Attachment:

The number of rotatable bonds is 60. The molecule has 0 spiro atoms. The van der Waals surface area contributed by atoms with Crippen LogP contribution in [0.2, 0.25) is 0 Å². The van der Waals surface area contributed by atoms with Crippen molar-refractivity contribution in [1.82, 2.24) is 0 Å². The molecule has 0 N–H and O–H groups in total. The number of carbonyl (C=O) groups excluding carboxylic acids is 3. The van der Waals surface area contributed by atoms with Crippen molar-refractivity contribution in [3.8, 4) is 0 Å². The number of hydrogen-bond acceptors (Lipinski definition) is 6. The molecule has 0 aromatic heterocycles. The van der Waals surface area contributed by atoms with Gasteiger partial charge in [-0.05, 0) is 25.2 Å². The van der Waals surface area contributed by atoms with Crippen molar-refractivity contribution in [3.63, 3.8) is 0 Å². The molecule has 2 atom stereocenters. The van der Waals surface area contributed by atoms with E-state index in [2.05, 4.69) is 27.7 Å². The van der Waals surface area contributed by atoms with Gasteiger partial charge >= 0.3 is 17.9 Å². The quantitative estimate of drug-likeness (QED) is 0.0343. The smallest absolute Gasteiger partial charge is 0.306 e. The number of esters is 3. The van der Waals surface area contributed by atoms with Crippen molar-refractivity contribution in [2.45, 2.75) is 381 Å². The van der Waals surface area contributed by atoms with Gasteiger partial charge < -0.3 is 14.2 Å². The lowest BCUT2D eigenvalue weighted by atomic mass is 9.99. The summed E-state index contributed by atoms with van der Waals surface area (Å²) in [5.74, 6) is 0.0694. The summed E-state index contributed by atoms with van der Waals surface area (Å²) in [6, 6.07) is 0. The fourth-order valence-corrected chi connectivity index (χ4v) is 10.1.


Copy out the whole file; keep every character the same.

The number of rotatable bonds is 60. The molecule has 0 spiro atoms. The van der Waals surface area contributed by atoms with Crippen LogP contribution in [0.2, 0.25) is 0 Å². The van der Waals surface area contributed by atoms with Crippen molar-refractivity contribution in [1.82, 2.24) is 0 Å². The molecule has 0 N–H and O–H groups in total. The number of carbonyl (C=O) groups excluding carboxylic acids is 3. The van der Waals surface area contributed by atoms with Crippen molar-refractivity contribution in [3.8, 4) is 0 Å². The number of hydrogen-bond acceptors (Lipinski definition) is 6. The molecule has 0 aromatic heterocycles. The van der Waals surface area contributed by atoms with Gasteiger partial charge in [-0.05, 0) is 25.2 Å². The van der Waals surface area contributed by atoms with Crippen molar-refractivity contribution in [3.63, 3.8) is 0 Å². The molecule has 2 atom stereocenters. The van der Waals surface area contributed by atoms with E-state index in [2.05, 4.69) is 27.7 Å². The van der Waals surface area contributed by atoms with Gasteiger partial charge >= 0.3 is 17.9 Å². The quantitative estimate of drug-likeness (QED) is 0.0343. The smallest absolute Gasteiger partial charge is 0.306 e. The number of esters is 3. The van der Waals surface area contributed by atoms with Crippen molar-refractivity contribution in [2.45, 2.75) is 381 Å². The van der Waals surface area contributed by atoms with Gasteiger partial charge < -0.3 is 14.2 Å². The lowest BCUT2D eigenvalue weighted by atomic mass is 9.99. The summed E-state index contributed by atoms with van der Waals surface area (Å²) in [5.74, 6) is 0.0694. The summed E-state index contributed by atoms with van der Waals surface area (Å²) in [6, 6.07) is 0. The fourth-order valence-corrected chi connectivity index (χ4v) is 10.1.